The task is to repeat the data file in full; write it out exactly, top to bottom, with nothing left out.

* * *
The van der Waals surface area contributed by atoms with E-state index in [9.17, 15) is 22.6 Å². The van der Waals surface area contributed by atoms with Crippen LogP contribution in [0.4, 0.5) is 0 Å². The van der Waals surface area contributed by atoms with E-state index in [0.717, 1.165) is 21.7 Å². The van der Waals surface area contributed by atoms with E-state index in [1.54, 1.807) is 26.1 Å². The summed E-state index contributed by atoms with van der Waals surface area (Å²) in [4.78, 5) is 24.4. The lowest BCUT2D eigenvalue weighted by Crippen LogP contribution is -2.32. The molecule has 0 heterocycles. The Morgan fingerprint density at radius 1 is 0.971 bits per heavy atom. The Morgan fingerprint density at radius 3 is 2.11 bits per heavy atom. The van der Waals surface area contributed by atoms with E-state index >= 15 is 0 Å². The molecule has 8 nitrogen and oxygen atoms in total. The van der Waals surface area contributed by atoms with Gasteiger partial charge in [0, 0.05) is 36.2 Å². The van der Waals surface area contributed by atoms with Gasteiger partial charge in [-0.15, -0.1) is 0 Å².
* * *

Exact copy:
The van der Waals surface area contributed by atoms with E-state index in [9.17, 15) is 22.6 Å². The van der Waals surface area contributed by atoms with Crippen LogP contribution in [0.4, 0.5) is 0 Å². The van der Waals surface area contributed by atoms with E-state index in [0.717, 1.165) is 21.7 Å². The van der Waals surface area contributed by atoms with E-state index in [1.54, 1.807) is 26.1 Å². The summed E-state index contributed by atoms with van der Waals surface area (Å²) in [4.78, 5) is 24.4. The lowest BCUT2D eigenvalue weighted by Crippen LogP contribution is -2.32. The molecule has 0 heterocycles. The Morgan fingerprint density at radius 1 is 0.971 bits per heavy atom. The Morgan fingerprint density at radius 3 is 2.11 bits per heavy atom. The van der Waals surface area contributed by atoms with E-state index >= 15 is 0 Å². The molecule has 8 nitrogen and oxygen atoms in total. The van der Waals surface area contributed by atoms with Gasteiger partial charge in [0, 0.05) is 36.2 Å². The van der Waals surface area contributed by atoms with Gasteiger partial charge in [-0.15, -0.1) is 0 Å².